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Henry County Sheriff's Office under investigation; 20 indicted
Cassell, Keaton ordered released on $25,000 bond
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Virginia State Police officers guard the Henry County Sheriff's Office Thursday.
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Thursday, November 2, 2006

By GINNY WRAY - Bulletin Staff Writer

Henry County Sheriff H. Frank Cassell was ordered released on $25,000 bond Thursday afternoon following his arrest earlier in the day in connection with an alleged racketeering conspiracy.

Under terms of the bond, Cassell will be allowed to return to work but he cannot discuss the case with his co-defendants or county or sheriff's office employees, Judge Magistrate Michael F. Urbanski ruled.

Cassell, Maj. James Keaton and 18 others were indicted Tuesday by a federal grand jury in connection with the alleged conspiracy, the U.S. Attorney's Office in Roanoke said Thursday.

Keaton also was released on $25,000 bond.

According to a release from the U.S. Attorney's Office, the alleged conspiracy included distribution of illegal drugs, theft of drugs and firearms under the custody of the Henry County Sheriff's Office; money laundering; and obstruction of justice.

Thirteen of the defendants are current or former employees of the county sheriff's office.

The 48-count indictment was issued by a grand jury in Abingdon on Tuesday. A grand jury indictment is not an indication of guilt. It is the grand jury's determination that enough evidence exists to hold a trial.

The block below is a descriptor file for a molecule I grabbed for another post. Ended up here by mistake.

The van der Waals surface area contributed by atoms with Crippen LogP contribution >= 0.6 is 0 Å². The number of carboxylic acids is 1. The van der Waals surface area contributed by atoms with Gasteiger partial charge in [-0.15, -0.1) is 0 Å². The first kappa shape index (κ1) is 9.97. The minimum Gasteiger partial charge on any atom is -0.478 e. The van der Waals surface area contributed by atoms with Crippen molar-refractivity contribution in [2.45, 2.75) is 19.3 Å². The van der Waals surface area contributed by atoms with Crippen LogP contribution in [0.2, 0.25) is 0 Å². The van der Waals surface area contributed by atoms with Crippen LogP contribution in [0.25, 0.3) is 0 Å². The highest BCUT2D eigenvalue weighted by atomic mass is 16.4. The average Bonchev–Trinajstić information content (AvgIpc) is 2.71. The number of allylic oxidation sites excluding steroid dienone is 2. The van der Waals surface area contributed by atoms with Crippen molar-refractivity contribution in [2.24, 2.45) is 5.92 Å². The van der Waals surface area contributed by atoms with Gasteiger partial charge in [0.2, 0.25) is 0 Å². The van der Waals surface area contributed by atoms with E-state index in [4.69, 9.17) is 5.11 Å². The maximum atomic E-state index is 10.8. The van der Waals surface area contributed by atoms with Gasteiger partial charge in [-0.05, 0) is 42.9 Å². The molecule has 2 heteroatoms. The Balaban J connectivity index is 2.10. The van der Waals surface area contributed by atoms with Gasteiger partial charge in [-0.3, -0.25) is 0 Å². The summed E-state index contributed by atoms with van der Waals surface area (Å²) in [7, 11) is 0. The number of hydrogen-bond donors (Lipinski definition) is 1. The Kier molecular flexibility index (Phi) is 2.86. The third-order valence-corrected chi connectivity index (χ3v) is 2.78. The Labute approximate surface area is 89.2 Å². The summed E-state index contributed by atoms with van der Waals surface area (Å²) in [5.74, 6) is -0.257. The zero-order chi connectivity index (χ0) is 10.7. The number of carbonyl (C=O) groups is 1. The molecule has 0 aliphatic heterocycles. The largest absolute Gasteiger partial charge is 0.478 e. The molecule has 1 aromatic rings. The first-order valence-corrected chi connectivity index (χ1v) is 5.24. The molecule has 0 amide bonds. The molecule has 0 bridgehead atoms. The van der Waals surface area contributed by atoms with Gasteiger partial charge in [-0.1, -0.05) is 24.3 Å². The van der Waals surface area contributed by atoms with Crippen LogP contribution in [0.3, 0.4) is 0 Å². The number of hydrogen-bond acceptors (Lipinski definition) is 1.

The alleged illegal activities included drug distribution, money laundering and stealing property that was in the custody of the Henry County Sheriff's Office, U.S. Attorney John Brownlee stated in the release.

When some of the defendants were confronted by investigators, they allegedly lied, he added.

According to the indictment, since 1998 some sworn officers, employees and associates of the sheriff's office allegedly engaged in a continuous scheme to steal narcotics, firearms and other contraband from the seized evidence property room. Cocaine, crack cocaine, marijuana and firearms allegedly were taken, and the drugs and guns allegedly were resold back into the community, the release states.

The grand jury also has alleged that several defendants stole seized firearms and other contraband for their personal use.

"Those who betray the public trust insult the integrity and honor of all police officers who risk their lives upholding the law," said Shawn A. Johnson, special agent in charge of the Drug Enforcement Administration's Washington Division. "DEA joins with the Virginia State Police, the Federal Bureau of Investigation and the U.S. Postal Inspection Service to send a clear message that their disgraceful acts will never be tolerated."�